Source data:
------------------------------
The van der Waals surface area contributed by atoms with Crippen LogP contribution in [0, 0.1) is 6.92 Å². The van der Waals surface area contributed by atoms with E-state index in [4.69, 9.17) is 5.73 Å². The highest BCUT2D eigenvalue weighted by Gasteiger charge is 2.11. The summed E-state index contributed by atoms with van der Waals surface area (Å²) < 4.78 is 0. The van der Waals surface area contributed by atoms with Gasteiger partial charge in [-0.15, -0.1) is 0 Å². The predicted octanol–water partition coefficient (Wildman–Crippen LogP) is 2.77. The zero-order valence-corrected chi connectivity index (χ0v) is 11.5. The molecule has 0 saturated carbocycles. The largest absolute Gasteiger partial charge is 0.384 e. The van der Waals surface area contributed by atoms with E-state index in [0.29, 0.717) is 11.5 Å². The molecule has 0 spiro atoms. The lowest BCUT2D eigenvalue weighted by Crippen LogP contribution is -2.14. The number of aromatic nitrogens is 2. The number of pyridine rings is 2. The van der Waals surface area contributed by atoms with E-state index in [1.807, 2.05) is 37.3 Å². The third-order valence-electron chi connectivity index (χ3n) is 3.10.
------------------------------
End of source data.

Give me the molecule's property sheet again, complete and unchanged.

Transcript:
The van der Waals surface area contributed by atoms with Crippen LogP contribution in [0, 0.1) is 6.92 Å². The van der Waals surface area contributed by atoms with E-state index in [4.69, 9.17) is 5.73 Å². The highest BCUT2D eigenvalue weighted by Gasteiger charge is 2.11. The summed E-state index contributed by atoms with van der Waals surface area (Å²) < 4.78 is 0. The van der Waals surface area contributed by atoms with Gasteiger partial charge in [-0.15, -0.1) is 0 Å². The predicted octanol–water partition coefficient (Wildman–Crippen LogP) is 2.77. The zero-order valence-corrected chi connectivity index (χ0v) is 11.5. The molecule has 0 saturated carbocycles. The largest absolute Gasteiger partial charge is 0.384 e. The van der Waals surface area contributed by atoms with E-state index in [0.29, 0.717) is 11.5 Å². The molecule has 0 spiro atoms. The lowest BCUT2D eigenvalue weighted by Crippen LogP contribution is -2.14. The number of aromatic nitrogens is 2. The number of pyridine rings is 2. The van der Waals surface area contributed by atoms with E-state index in [1.807, 2.05) is 37.3 Å². The third-order valence-electron chi connectivity index (χ3n) is 3.10.